Monday, September 16, 2013

199. Taking Your Boots Off

You've been walking all day. 

One foot goes in front of another. Up steep rock ledges. Down slippery, muddy descents. You move, you progress, you make your way through the world by way of one simple mode of transportation: your own 2 feet. 

You've already been hiking for 17 miles today, and your feet are screaming at you from inside your boots like a pair of sassy, angry and entitled people at a returns counter, and you are the costumer service agent who has to calmly and deliberately remind these idiots that no, if they disassembled their xbox and cleaned it with a wet sponge, it is simply not covered under warranty. They wail and claw at their hair and cause a general hullabaloo, their cries growing to a pitch that makes dogs 10 miles away sprint directly into brick walls just to escape the horrible nightmare sounds. This is what it feels like inside your boots. It is not a happy place in there.

Fortunately for you, your feet have to do what you tell them to do. you are still physically capable of moving forward in space. You are a hiker, and though you do your best to take care of your body, there's simply no way around the fact that to undertake this journey your body will have to sustain some level of abuse. So you move on. Before you started the trail, you somehow got the idea that your feet would quit hurting after a while. The "while" was never really defined well in your brain. A few days? A week? A month? 

After 2 months had passed, you began to wonder if your feet would ever stop hurting. Who was that knucklehead who told you that you'd have no more pain after you got past a certain point? You fantasize about finding that person and giving them one good solid slap across the face with one of your mangled feet. It does not bother you that the physical act of slapping someone with your foot would be quite difficult and awkward and probably not at all effective. This does not keep you from daydreaming about it with relish. 

Every hiker experiences foot pain or irritation differently. Some symptoms are acute (shoes being wet from a river crossing, mud collecting around your ankles, getting a rock in there) and some are chronic (blisters, and a veritable pantheon of muscles and bone injuries). There are solutions and remedies for each one of these, and they can be discovered through trail and error, scouring WebMD, or politely asking another hiker what the eff to do about these crazy feet, seriously, what the heck, amputation seems like the only survivable option.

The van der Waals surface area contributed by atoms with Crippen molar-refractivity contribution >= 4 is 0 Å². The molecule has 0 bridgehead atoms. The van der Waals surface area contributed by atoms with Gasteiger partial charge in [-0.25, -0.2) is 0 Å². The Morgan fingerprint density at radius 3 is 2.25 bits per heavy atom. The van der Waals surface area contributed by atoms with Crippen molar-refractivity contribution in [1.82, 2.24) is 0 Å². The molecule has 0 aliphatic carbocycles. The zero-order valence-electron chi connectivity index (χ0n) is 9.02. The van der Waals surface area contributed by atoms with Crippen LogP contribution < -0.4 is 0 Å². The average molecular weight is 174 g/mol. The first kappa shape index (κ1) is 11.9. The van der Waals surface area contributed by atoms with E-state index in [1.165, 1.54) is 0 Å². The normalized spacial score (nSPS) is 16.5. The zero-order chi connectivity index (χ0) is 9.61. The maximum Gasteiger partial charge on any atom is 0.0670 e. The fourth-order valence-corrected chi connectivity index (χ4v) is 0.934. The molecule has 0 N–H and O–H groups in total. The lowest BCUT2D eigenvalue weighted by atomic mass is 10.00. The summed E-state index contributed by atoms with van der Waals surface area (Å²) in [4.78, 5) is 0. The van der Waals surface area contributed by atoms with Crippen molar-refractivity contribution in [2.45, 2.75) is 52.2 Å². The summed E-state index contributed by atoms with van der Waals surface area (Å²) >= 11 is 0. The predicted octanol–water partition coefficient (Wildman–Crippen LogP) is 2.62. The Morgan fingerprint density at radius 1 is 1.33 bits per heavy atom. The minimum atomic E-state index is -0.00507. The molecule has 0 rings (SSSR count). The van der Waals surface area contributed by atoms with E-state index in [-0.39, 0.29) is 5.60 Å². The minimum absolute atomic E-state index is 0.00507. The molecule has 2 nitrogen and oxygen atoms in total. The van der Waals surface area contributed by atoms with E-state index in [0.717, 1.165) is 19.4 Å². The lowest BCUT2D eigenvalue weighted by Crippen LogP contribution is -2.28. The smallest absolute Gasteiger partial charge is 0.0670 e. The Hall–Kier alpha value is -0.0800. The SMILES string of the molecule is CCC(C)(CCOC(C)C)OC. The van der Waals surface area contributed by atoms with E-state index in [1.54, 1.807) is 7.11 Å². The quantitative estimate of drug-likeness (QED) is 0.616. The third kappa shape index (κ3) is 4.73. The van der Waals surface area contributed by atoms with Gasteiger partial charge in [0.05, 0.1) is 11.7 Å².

There is one universal antidote for all of these things, and lucky for you, you can do it at least once a day.

Taking off your boots.

Your fingers get all tangled up while trying to untie your shoes in their excited anticipation. You don't care how muddy or filthy your laces are, you dig your fingers in there all the same, transferring some of that trail dirt to your fingernails, where it will be later transferred to your mouth when you eat dinner. It doesn't matter. You're going to get those shoes off your feet if it kills you. The laces finally come undone, you pull up on them to loosen their hold on you, and the shoe finally slides off of your foot.

You've never worn a legitimate Victorian era corset before (or perhaps you have, in which case, you are very brave), but you imagine that this is how it must have felt for those short-of-breath fancy women to have their ribs finally unbound at the end of the day. A stink cloud explodes outward and washes over you like tear gas, but you grin blissfully through the fog of smelliness. Your sense of smell is not at the top of your senses list right now. Right now it's your sense of free feet. Your foot seems to expand in front of you, relaxing and making some movements toward returning to its rightful shape. 

You gingerly peel off your soaking wet socks, which, depending on the last time you did laundry, may retain the shape of your feet, like a ghost is wearing them. You toss the socks aside. You'll deal with that nonsense later. At this moment all that matters is the sensation of freedom. You gently massage the bottom of your feet, easing them back to their proper temperature. They might have been boiling hot a moment ago, or freezing cold, depending on what your hiking weather was like that day. But now they are perfect, like a pair of baby birds resting in the nest of your hands. You think about that metaphor for a minute, and realize that if baby birds looked like feet, it would be a very strange world indeed, but you let it slide, because you are delirious from how great it feels to have your shoes off, and thinking of perfect metaphors just isn't important right now.

You let yourself bask in your stinky relaxation cloud, knowing that you have other tasks ahead of you for the evening, but letting them slide away for the bliss of letting your feet air out and rest. Your feet need this rest. They need your love. You forget for a minute that tomorrow you are going to cram them back into those shoes again, because it doesn't matter. 

You are living in the moment, and in this moment, your feet are kings.

Love,
Clever Girl




200 Terrific Things

1 comment:

  1. The great thing about the 200, is that any one of these is probably someone's #1. Boots on the ground... Love, Mom and Dad

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